I am trying to manually get an image inside an imageview centered and fitting the screen. I need to do it with a matrix (I will later dynamically change the matrix transformation).

Problem is I can't get the image centered in the view (scale is appropriate). Here is the code:

// Compute the scale to choose (this works)
float scaleX = (float) displayWidth / (float) imageWidth;
float scaleY = (float) displayHeight / (float) imageHeight;
float minScale = Math.min(scaleX, scaleY);

// tx, ty should be the translation to take the image back to the screen center
float tx = Math.max(0, 
        0.5f * ((float) displayWidth - (minScale * imageWidth)));
float ty = Math.max(0, 
        0.5f * ((float) displayHeight - (minScale * imageHeight)));

// Compute the matrix
Matrix m = new Matrix();

// Middle of the image should be the scale pivot
m.postScale(minScale, imageWidth/2, imageHeight/2);

// Translate
m.postTranslate(tx, ty);


The above code works if I don't center the scale on the image center (but I will need to do it later so I need to figure out the formula now).

I thought doing the following would correct the issue, but the image is still offset (towards bottom and right).

tx += 0.5*imageWidth*minScale;
ty += 0.5*imageHeight*minScale;

Some values I have: - image: 200x133 - display: 800x480 - minScale: 2.4 - final top-left corner of the image: 100, 67 (should be 17, 0)

  • Hello, I am having the same kind of requirement. can you please share me the sample here. That would save my time. – Ganesh Oct 17 '14 at 10:01

There's a convenient method called Matrix.setRectToRect(RectF, RectF, ScaleToFit) to help you here.

Matrix m = imageView.getImageMatrix();
RectF drawableRect = new RectF(0, 0, imageWidth, imageHeight);
RectF viewRect = new RectF(0, 0, imageView.getWidth(), imageView.getHeight());
m.setRectToRect(drawableRect, viewRect, Matrix.ScaleToFit.CENTER);

That should set the matrix m to have combo of scaling and translate values that is needed to show the drawable centered and fit within the ImageView widget.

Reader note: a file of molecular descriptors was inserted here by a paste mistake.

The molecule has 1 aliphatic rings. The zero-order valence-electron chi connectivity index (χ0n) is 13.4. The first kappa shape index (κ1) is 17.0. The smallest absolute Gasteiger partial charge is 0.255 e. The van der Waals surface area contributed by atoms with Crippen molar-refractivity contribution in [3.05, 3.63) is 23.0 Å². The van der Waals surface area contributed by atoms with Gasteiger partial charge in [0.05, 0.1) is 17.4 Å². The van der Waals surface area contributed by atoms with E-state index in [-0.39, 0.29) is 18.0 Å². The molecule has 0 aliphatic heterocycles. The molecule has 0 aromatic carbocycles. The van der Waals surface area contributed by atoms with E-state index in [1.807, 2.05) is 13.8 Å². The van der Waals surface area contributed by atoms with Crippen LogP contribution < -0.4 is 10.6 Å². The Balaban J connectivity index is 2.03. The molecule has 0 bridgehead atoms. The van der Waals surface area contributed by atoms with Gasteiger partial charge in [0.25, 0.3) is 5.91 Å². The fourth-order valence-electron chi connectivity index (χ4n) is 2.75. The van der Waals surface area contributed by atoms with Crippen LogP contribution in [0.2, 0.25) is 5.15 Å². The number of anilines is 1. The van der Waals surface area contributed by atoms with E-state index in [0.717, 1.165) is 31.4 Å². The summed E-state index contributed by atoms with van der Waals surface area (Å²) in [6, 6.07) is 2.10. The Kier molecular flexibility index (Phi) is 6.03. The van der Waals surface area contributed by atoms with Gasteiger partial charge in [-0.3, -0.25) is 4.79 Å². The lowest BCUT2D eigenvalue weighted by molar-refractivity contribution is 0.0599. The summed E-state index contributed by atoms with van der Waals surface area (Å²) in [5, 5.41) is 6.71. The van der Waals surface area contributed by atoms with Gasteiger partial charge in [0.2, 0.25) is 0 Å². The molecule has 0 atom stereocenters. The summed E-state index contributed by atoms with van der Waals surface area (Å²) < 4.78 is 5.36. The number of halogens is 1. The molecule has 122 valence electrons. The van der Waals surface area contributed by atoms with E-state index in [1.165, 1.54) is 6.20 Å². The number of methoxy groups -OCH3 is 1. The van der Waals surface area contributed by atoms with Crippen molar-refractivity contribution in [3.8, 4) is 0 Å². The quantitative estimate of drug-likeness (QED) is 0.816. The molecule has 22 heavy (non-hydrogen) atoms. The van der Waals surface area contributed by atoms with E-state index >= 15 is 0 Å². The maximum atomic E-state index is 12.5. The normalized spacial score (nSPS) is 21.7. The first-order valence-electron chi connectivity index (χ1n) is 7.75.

• Thanks, I had solved the problem in the meantime by a combination of matrices. +1 for making me notice that useful function. – Vincent Mimoun-Prat May 30 '11 at 7:57
  • 1
    Care to share your solution? I have a corner case where a combination of matrices could prove useful. – Joakim Erdfelt May 30 '11 at 14:13
  • 2
    @joakime image doesn't show. Then, when I tap the image once, it will show but not centered and fitted against its view. I am using TouchImageView (source code here github.com/gabu/AndroidSDK-RecipeBook/blob/master/Recipe060/src/…) – eros Sep 28 '11 at 10:41
  • @joakime, what do you replace "imageWidth" and "imageHeight" with (line 2 in your comment above)? I'm having the same exact problem right now but I'm stuck on this part. Thanks for your help! – NewGradDev Dec 25 '12 at 19:12
  • 6
    Careful with the above, getImageMatrix() docs state "Do not change this matrix in place. If you want a different matrix applied to the drawable, be sure to call setImageMatrix()". However setImageMatrix() does a check and will not invalidate the view if the local matrix, mMatrix.equals(the matrix passed in). Hence I would recommend: Matrix m = new Matrix(); m.reset(); over getImageMatrix() in this instance. – Twice Circled Jun 29 '13 at 14:10

Here is how I solved my problem using matrices (requested by joakime in the other answer):

private void setImageTransformation(float tx, float ty, float scale) {
    savedMatrix.postTranslate(-imageWidth / 2f, -imageHeight / 2f);
    savedMatrix.postScale(scale, scale);
    savedMatrix.postTranslate(tx, ty);

public void resetImageMatrix() {
    if (!isImageLoaded()) return;

    imageWidth = imageView.getDrawable().getIntrinsicWidth();
    imageHeight = imageView.getDrawable().getIntrinsicHeight();

    float scaleX = (float) displayWidth / (float) imageWidth;
    float scaleY = (float) displayHeight / (float) imageHeight;
    minScale = Math.min(scaleX, scaleY);
    maxScale = 2.5f * minScale;

                minScale * imageWidth / 2f 
                + 0.5f * (displayWidth - (minScale * imageWidth))), 
                minScale * imageHeight / 2f
                + 0.5f * (displayHeight - (minScale * imageHeight))));

    currentScale = minScale;
    initialImageRect.set(0, 0, imageWidth, imageHeight);

    setImageTransformation(initialTranslation.x, initialTranslation.y, 

I am cheating here a bit because the pinch is not really centered between the user fingers, which is acceptable in my case.

  • 4
    what is initialTranslation, savedMatrix, displayWidth, displayHeight? – eros Sep 28 '11 at 10:48
  • initialTranslation and savedMatrix are just reused Matrix instances. The code doesn't depend on their state because it entirely resets it before reading. displayWidth/Height are the dimensions of the target box into which the image must be placed. – Marko Topolnik Mar 17 '18 at 9:30

Or using

    m.postScale(minScale, minScale); //keep aspect ratio

    float tx = (getWidth() - bitmap1.getWidth()* scale) * 0.5f ;
    float ty = (getHeight() - bitmap1.getHeight()* scale) * 0.5f ;

    matrix.postTranslate(tx, ty );

where getWidth is the width of your imageView. Works perfectly for me


Hey I was having the same issue, and you were oh so close! It was an order of operations issue, at least for me. The following worked for me:

tx = (width - imgWidth) * 0.5f * scale;

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